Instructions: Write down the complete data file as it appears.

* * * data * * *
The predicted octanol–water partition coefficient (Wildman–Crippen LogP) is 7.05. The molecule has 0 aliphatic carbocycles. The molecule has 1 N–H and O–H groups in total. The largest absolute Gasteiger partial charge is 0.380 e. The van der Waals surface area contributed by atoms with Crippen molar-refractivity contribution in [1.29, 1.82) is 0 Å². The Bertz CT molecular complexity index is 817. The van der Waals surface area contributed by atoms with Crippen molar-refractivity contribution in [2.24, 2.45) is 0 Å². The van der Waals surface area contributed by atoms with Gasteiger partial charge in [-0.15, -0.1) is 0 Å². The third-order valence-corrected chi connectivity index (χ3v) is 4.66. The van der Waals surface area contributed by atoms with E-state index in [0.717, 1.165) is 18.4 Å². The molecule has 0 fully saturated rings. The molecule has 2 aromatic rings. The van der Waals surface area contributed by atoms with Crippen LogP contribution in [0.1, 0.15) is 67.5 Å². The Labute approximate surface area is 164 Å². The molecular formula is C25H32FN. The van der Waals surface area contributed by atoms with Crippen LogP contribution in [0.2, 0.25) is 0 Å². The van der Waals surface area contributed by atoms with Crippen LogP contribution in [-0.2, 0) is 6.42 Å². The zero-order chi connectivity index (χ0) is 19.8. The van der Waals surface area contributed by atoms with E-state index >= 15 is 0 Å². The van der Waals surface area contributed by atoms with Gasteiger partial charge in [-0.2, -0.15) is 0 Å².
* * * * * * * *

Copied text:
The predicted octanol–water partition coefficient (Wildman–Crippen LogP) is 7.05. The molecule has 0 aliphatic carbocycles. The molecule has 1 N–H and O–H groups in total. The largest absolute Gasteiger partial charge is 0.380 e. The van der Waals surface area contributed by atoms with Crippen molar-refractivity contribution in [1.29, 1.82) is 0 Å². The Bertz CT molecular complexity index is 817. The van der Waals surface area contributed by atoms with Crippen molar-refractivity contribution in [2.24, 2.45) is 0 Å². The van der Waals surface area contributed by atoms with Gasteiger partial charge in [-0.15, -0.1) is 0 Å². The third-order valence-corrected chi connectivity index (χ3v) is 4.66. The van der Waals surface area contributed by atoms with E-state index in [0.717, 1.165) is 18.4 Å². The molecule has 0 fully saturated rings. The molecule has 2 aromatic rings. The van der Waals surface area contributed by atoms with Crippen LogP contribution in [0.1, 0.15) is 67.5 Å². The Labute approximate surface area is 164 Å². The molecular formula is C25H32FN. The van der Waals surface area contributed by atoms with Crippen LogP contribution in [0.2, 0.25) is 0 Å². The van der Waals surface area contributed by atoms with Crippen LogP contribution in [-0.2, 0) is 6.42 Å². The zero-order chi connectivity index (χ0) is 19.8. The van der Waals surface area contributed by atoms with E-state index >= 15 is 0 Å². The van der Waals surface area contributed by atoms with Gasteiger partial charge in [-0.2, -0.15) is 0 Å².